It is when you throw out words like “dishonest” that you begin to poison the well here. I have been very clear about where I stand. You, being reformed, want to insist that I wear a label, and I reject your labels. I refuse to be defined by some other man’s theological construct.

    I think we have just about drained this swamp dry.

  161. RubeRad says:

    Obviously, if somebody asks me that question, they know about the famous T-U-L-I-P and I would go down the list exactly as I did above. No misunderstanding involved

    Point 1: yes, you are very, very clear about exactly how, where, why, who, and when you disagree with U, L, and I, and how you are fudging on T, and uncertain about P. There is no doubt in my mind that you are NOT a Calvinist. Beyond the fact that you reject labels, this shoe truly doesn’t fit. Thus it also seems unfair to me that you do not give the Arminian label the same courtesy.

    I have been very clear about where I stand.

    Obviously not, if I still can’t distinguish your doctrine from Arminianism. “you preach that grace is resistable by free will;that man is not so depraved that he can’t make a choice for God; that predestination is conditional, categorical, and merely foreknowledge; that atonement is potential for all, but obtained only by those who accept; that you haven’t completely made your mind up about Perseverance.” That’s 5, count ’em 5 full articles of remonstrance.

    You may not be Arminian. But your doctrine is.

    I think we have just about drained this swamp dry.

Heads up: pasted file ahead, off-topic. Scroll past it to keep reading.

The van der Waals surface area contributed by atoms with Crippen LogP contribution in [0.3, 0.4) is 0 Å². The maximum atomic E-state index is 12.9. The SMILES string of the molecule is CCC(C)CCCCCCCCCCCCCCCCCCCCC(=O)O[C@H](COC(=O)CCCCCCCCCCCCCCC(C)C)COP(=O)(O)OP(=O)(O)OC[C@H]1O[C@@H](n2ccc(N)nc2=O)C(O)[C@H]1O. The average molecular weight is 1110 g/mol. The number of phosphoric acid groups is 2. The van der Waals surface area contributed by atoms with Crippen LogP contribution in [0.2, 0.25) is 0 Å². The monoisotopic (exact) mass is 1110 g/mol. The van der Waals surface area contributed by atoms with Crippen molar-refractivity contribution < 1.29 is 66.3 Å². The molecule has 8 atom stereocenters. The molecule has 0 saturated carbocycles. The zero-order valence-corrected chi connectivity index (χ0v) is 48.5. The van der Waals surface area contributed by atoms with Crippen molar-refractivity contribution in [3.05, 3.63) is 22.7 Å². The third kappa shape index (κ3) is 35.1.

Does that make me a stick-in-the-mud? I still hope that someday you’ll tell me whether Jesus died for Pharaoh’s sins…

  162. Echo_ohcE says:


    Don’t be mad at the next post, because I’m actually trying to help you. I’m going to speak to Rube in reformed terms, and it will be helpful to your cause. But from your standpoint, in your terms, you will probably feel insulted. Nevertheless, I will risk it to help you.


  163. Echo_ohcE says:


    Your accusation that Albino is dishonest by shunning labels makes perfect sense to me, and I tend to agree.

    However, he’s only going to appear to be dishonest to someone from our camp. I think Albino makes a great point. If someone asks him if he’s Arminian or not, this person is obviously reformed. And seriously, if a reformed person goes to Albino’s church, do you honestly think he’ll come back for a second time? There is a vast gulf between what the reformed person believes and what Albino believes. Someone will only ask that question prior to the worship service. After the worship service, the reformed will probably have no need whatsoever to ask Albino where he stands on these issues, because he will have already figured that out.

    So I would argue even further that no one will probably even have to ask Albino if he’s an Arminian at his church. That’s a reformed term for the non-reformed. That’s like being Jewish and going to China around the time of Christ and asking them if they’re Gentiles or not. The term just would have made no sense to them, but since the way you use it seems accusatory and suspicious, they will probably insist that they aren’t Gentiles, but Chinese.